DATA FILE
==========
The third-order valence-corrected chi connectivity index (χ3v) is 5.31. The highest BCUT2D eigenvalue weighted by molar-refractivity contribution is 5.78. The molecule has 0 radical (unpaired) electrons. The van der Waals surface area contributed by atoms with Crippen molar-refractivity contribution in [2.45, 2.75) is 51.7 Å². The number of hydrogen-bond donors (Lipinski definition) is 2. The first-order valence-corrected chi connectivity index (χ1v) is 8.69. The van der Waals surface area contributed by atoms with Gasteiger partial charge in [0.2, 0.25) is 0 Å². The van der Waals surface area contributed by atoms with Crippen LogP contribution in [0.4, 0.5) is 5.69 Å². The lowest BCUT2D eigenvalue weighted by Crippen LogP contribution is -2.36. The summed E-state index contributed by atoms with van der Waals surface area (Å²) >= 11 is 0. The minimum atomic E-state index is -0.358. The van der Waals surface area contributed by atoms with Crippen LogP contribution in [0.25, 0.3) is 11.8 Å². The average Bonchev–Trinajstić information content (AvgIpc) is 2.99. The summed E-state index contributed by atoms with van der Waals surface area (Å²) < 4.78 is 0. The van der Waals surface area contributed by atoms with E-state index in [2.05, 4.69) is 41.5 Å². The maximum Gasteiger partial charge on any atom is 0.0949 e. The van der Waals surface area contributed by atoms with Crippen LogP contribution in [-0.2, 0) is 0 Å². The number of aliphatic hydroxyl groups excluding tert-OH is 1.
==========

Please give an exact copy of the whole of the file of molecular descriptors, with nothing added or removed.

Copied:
The third-order valence-corrected chi connectivity index (χ3v) is 5.31. The highest BCUT2D eigenvalue weighted by molar-refractivity contribution is 5.78. The molecule has 0 radical (unpaired) electrons. The van der Waals surface area contributed by atoms with Crippen molar-refractivity contribution in [2.45, 2.75) is 51.7 Å². The number of hydrogen-bond donors (Lipinski definition) is 2. The first-order valence-corrected chi connectivity index (χ1v) is 8.69. The van der Waals surface area contributed by atoms with Gasteiger partial charge in [0.2, 0.25) is 0 Å². The van der Waals surface area contributed by atoms with Crippen LogP contribution in [0.4, 0.5) is 5.69 Å². The lowest BCUT2D eigenvalue weighted by Crippen LogP contribution is -2.36. The summed E-state index contributed by atoms with van der Waals surface area (Å²) >= 11 is 0. The minimum atomic E-state index is -0.358. The van der Waals surface area contributed by atoms with Crippen LogP contribution in [0.25, 0.3) is 11.8 Å². The average Bonchev–Trinajstić information content (AvgIpc) is 2.99. The summed E-state index contributed by atoms with van der Waals surface area (Å²) < 4.78 is 0. The van der Waals surface area contributed by atoms with E-state index in [2.05, 4.69) is 41.5 Å². The maximum Gasteiger partial charge on any atom is 0.0949 e. The van der Waals surface area contributed by atoms with Crippen LogP contribution in [-0.2, 0) is 0 Å². The number of aliphatic hydroxyl groups excluding tert-OH is 1.